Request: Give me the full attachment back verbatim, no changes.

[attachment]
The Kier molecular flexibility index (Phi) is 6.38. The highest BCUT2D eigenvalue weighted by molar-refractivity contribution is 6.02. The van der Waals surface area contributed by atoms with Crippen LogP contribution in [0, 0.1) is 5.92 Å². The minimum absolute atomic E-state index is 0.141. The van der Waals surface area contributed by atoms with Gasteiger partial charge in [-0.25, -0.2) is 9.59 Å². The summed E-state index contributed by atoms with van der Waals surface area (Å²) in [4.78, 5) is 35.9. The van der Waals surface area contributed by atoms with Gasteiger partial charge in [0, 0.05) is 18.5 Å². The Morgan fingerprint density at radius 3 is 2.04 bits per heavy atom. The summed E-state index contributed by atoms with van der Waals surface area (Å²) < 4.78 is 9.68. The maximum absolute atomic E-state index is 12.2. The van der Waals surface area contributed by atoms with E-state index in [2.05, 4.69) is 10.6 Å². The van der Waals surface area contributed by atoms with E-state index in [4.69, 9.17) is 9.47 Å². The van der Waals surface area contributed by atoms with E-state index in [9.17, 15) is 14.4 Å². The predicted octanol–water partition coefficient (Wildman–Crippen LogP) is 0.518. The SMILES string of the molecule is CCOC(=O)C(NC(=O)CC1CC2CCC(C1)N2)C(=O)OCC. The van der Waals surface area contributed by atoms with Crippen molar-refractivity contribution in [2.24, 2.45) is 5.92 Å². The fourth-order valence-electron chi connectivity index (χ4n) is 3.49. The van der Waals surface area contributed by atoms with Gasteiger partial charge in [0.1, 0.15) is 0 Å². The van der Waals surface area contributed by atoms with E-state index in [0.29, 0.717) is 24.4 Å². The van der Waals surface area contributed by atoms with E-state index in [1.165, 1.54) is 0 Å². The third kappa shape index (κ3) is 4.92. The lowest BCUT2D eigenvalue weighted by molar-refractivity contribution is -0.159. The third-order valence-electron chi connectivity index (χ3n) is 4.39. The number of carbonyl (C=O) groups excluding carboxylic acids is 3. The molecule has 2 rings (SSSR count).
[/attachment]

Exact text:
The Kier molecular flexibility index (Phi) is 6.38. The highest BCUT2D eigenvalue weighted by molar-refractivity contribution is 6.02. The van der Waals surface area contributed by atoms with Crippen LogP contribution in [0, 0.1) is 5.92 Å². The minimum absolute atomic E-state index is 0.141. The van der Waals surface area contributed by atoms with Gasteiger partial charge in [-0.25, -0.2) is 9.59 Å². The summed E-state index contributed by atoms with van der Waals surface area (Å²) in [4.78, 5) is 35.9. The van der Waals surface area contributed by atoms with Gasteiger partial charge in [0, 0.05) is 18.5 Å². The Morgan fingerprint density at radius 3 is 2.04 bits per heavy atom. The summed E-state index contributed by atoms with van der Waals surface area (Å²) < 4.78 is 9.68. The maximum absolute atomic E-state index is 12.2. The van der Waals surface area contributed by atoms with E-state index in [2.05, 4.69) is 10.6 Å². The van der Waals surface area contributed by atoms with E-state index in [4.69, 9.17) is 9.47 Å². The van der Waals surface area contributed by atoms with E-state index in [9.17, 15) is 14.4 Å². The predicted octanol–water partition coefficient (Wildman–Crippen LogP) is 0.518. The SMILES string of the molecule is CCOC(=O)C(NC(=O)CC1CC2CCC(C1)N2)C(=O)OCC. The van der Waals surface area contributed by atoms with Crippen molar-refractivity contribution in [2.24, 2.45) is 5.92 Å². The fourth-order valence-electron chi connectivity index (χ4n) is 3.49. The van der Waals surface area contributed by atoms with Gasteiger partial charge in [0.1, 0.15) is 0 Å². The van der Waals surface area contributed by atoms with E-state index in [0.29, 0.717) is 24.4 Å². The van der Waals surface area contributed by atoms with E-state index in [1.165, 1.54) is 0 Å². The third kappa shape index (κ3) is 4.92. The lowest BCUT2D eigenvalue weighted by molar-refractivity contribution is -0.159. The third-order valence-electron chi connectivity index (χ3n) is 4.39. The number of carbonyl (C=O) groups excluding carboxylic acids is 3. The molecule has 2 rings (SSSR count).